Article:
Online citations, reference lists, and bibliographies.
← Back to Search

RUPTURED INTRACRANIAL ANEURYSMS--THE ROLE OF ARTERIAL SPASM.

J. M. Allcock, C. Drake
Published 1965 · Medicine

Save to my Library
Download PDF
Analyze on Scholarcy
Share
I N A RECENT PAPER t h e a u t h o r s L d i s cussed the findings of pos topera t ive angiography carried out rout inely on pat ients with ruptured intracranial aneurysms. I t was felt t ha t arterial spasm was one of the chief reasons for pos topera t ive morb id i ty and mortal i ty , and in this paper the problem is considered fur ther wi th regard to cause and effect. Attent ion is given also to earlier manifestations of arterial spasm, whether operation was under taken or not. I t has been suggested t ha t vasospasm is an optical illusion. However , when a vessel, previously shown to be of normal calibre, la ter appears thread-l ike in two or more projections (Figs. 1 and ~), it is ha rd to accept t ha t this could be a t t r ibu ted to a physical phenomenon such as l aminar flow of contrast mater ia l in the ar tery . Taveras 1~ accepted the occurrence of spasm but considered it to be the result of the introduction of rad iopaque cont ras t material into an a r te ry a l ready i r r i ta ted by some other cause. There are several points against this theory. (1) This effect is seldom seen in postoperat ive angiograms of pa t ients who have had tumours removed. I n such pat ients the arteries m a y have been injured and blood will be present in the subarachnoid space. In cases of rup tured aneurysms these are two of the conditions t ha t migh t predispose arteries to spasm. (2) T h e subst i tut ion of Thoro t ras t , which is general ly accepted as being nonirr i ta t ing to vessels, for contrast media containing iodine, does not alter the appearances. In a series of radiographs showing spasm the cont ras t mate r ia l appears to be d a m m e d back so t h a t any par t icular ar tery
This paper references



This paper is referenced by
10.1007/BF03026209
Anaesthesia for intracranial aneurysms with hypotension and spontaneous respiration
G. R. Sellery (1973)
10.1007/978-3-7091-4431-2_4
Somatosensory Evoked Potential Monitoring During Intracranial Aneurysm Surgery
R. Villani (1988)
Vasospasm secondary to ruptured aneurysm: assessment by digital intravenous angiography.
R. Pinto (1983)
10.1089/neu.2013.3306
A Review of the Effectiveness of Neuroimaging Modalities for the Detection of Traumatic Brain Injury.
F. Amyot (2015)
10.1161/01.STR.8.6.707
Blood Recirculation and Pharmacological Responsiveness of the Cerebral Vasculature Following Prolonged Ischemia of Cat Brain
S. Takagi (1977)
Advances in the Management and Surgical Treatment of Intracranial Aneurysms
Sundt (1974)
10.3171/JNS.1978.49.6.0805
An investigation with serial angiography into the evolution of cerebral arterial spasm following aneurysm surgery.
C. B. Adams (1978)
10.1007/978-1-4471-1383-6
Subarachnoid Haemorrhage
F. F. R. P. Sengupta MSc (1986)
10.1016/S0025-7125(16)31669-8
Management of intracranial aneurysm.
R. Crowell (1979)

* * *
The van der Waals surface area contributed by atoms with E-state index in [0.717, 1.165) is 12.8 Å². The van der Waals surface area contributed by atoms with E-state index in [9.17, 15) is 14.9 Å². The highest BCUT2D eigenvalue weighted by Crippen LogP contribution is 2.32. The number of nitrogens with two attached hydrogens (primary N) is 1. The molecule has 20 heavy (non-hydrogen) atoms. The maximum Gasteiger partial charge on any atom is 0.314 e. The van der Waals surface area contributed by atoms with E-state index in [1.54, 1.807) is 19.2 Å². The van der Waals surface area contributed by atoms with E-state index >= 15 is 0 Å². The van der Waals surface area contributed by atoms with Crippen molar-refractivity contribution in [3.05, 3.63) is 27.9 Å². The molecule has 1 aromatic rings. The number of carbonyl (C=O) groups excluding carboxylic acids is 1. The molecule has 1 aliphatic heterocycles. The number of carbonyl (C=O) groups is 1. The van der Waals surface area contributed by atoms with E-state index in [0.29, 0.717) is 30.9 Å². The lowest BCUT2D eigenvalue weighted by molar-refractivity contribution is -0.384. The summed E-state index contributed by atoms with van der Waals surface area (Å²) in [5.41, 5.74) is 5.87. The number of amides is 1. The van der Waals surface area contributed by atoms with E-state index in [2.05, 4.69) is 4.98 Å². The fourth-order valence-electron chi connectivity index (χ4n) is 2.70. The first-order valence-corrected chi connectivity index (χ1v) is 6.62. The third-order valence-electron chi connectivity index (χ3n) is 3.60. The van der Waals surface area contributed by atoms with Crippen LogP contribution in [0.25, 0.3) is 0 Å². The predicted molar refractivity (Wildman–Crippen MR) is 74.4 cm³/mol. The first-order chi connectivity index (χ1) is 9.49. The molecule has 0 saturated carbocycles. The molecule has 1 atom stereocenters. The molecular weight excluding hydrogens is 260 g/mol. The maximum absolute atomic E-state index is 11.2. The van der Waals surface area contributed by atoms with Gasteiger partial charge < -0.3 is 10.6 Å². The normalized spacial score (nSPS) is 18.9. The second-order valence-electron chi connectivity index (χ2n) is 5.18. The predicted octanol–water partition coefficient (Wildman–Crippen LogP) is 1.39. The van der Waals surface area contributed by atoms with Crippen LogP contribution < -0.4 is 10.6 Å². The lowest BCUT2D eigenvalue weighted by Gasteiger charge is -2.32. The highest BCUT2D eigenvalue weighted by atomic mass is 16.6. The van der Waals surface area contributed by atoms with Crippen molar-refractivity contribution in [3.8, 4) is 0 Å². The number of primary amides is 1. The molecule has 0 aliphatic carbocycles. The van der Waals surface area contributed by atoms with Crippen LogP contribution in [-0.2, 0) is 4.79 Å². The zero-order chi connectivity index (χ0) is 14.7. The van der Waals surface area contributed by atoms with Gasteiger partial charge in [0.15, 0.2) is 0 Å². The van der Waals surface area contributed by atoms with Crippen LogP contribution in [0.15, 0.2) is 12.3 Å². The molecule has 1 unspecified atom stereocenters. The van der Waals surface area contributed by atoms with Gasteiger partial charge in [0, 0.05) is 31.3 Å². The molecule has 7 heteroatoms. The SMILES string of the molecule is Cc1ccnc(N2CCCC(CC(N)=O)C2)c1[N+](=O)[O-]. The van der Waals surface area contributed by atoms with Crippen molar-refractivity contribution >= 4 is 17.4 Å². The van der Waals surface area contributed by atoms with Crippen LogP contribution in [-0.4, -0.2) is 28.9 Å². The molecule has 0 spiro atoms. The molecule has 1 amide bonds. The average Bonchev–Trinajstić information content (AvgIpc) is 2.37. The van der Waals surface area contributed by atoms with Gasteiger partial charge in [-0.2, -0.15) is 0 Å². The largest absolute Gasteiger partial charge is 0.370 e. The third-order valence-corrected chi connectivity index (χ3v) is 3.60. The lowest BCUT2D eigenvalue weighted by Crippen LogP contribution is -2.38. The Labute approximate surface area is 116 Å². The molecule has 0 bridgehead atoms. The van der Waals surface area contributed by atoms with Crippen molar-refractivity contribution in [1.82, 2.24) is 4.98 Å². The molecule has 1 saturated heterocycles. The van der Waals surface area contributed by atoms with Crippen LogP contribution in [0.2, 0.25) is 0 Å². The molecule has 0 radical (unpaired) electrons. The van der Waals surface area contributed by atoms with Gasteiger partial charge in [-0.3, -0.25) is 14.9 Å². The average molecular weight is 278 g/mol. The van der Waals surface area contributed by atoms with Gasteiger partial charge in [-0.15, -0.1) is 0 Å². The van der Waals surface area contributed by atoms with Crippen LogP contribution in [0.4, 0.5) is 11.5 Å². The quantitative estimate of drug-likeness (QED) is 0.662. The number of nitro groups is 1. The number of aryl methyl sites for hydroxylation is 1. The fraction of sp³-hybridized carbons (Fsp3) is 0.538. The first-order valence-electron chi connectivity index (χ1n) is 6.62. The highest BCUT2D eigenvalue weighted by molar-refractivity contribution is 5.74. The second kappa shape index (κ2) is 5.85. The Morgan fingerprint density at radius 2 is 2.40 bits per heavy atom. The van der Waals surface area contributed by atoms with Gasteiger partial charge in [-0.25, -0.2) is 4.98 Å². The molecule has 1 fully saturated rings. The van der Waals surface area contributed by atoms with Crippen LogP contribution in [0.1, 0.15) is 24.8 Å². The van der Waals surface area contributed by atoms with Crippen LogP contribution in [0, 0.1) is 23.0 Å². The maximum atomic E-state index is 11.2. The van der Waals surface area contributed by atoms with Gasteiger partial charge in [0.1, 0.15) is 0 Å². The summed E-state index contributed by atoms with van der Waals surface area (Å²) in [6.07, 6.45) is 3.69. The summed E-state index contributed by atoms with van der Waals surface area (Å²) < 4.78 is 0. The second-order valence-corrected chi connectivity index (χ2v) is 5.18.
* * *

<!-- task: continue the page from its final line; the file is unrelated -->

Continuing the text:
ROLE OF CYTOCHROME P450 FATTY ACID METABOLISM IN THE PATHOPHYSIOLOGY OF SUBARACHNOID HEMORRHAGE
Mark K. Donnelly (2014)
10.3171/JNS.1972.37.4.0398
Role of prostaglandin F2a in the genesis of experimental cerebral vasospasm
M. Pennink (1972)
10.3171/JNS.1978.48.2.0173
Time course of vasospasm in man.
B. Weir (1978)
10.1016/0090-3019(84)90438-5
Aneurysmal subarachnoid hemorrhage--historical background from a Scandinavian horizon.
B. Ljunggren (1984)
10.3171/FOC.2006.20.6.4
Evolution of the treatment of cerebral vasospasm.
Scott Y. Rahimi (2006)
10.1017/cjn.2017.276
Cerebrovascular Neurosurgery in Canada: An Historical Review.
S. Ramnath (2018)
10.1016/J.EJRNM.2014.12.002
Outcome of aneurismal subarachnoid hemorrhage: How far is vasospasm involved? – Retrospective study
A. H. Said (2015)
10.1161/01.STR.3.4.449
Cerebral Vasospasm With Infarction
F. Simeone (1972)
10.1161/01.STR.14.2.240
The angiopathy of subarachnoid hemorrhage: angiographic and morphologic correlates.
R. Smith (1983)
10.1016/S1042-3680(18)30490-X
Transcranial Doppler ultrasonography.
D. Newell (1994)
10.2176/NMC.16PT2.103
Etiology and Treatment of Prolonged Vasospasm
M. Miyaoka (1976)
10.3171/JNS.1971.35.6.0664
Effects of subarachnoid hemorrhage from puncture of the middle cerebral artery on blood flow and vasculature of the cerebral cortex in the cat.
T. Yamaguchi (1971)
10.1007/978-1-4612-5581-9_2
Preoperative and Medical Therapy
J. Fox (1983)
10.1161/01.STR.32.3.620
Effects of Aging on Cerebral Vasospasm After Subarachnoid Hemorrhage in Rabbits
M. Nakajima (2001)
10.1007/BF01410066
Subarachnoid haemorrhage of unknown aetiology
P. Gómez (2005)
10.1111/j.1600-0404.1975.tb05824.x
LETHAL MECHANISM IN REPEATED SUBARACHNOID HEMORRHAGE IN DOGS
L. Steiner (1975)
10.3171/JNS.1979.51.4.0466
Vasospasm assessed by angiography and computerized tomography.
I. Saito (1979)
Current Concepts of Cerebrovascular Disease and Stroke Management of Aneurysmal Subarachnoid Hemorrhage
J. Biller (2005)
Perioperative Management of Aneurysmal Subarachnoid Hemorrhage: Part 1. Operative Management
J. Guy (1995)
Rupture During Surgery Lowest Blood Pressure at Surgery Lowest Temperature at Surgery Time of Temporary Clips Number of Units Blood at Surgery Use of Osmotic Agent at Surgery Size of Aneurysm Not Significant
B. Weir (2014)
10.3171/JNS.1968.29.4.0372
Further experience with surgical treatment of aneurysm of the basilar artery.
C. Drake (1968)
10.3171/JNS.1967.26.3.0299
Factors influencing the autoregulation of the cerebral blood flow during hypotension and hypertension.
G. Kindt (1967)
10.3389/fneur.2014.00072
Treatment of Intracranial Vasospasm Following Subarachnoid Hemorrhage
A. Bauer (2014)
See more
Semantic Scholar Logo Some data provided by SemanticScholar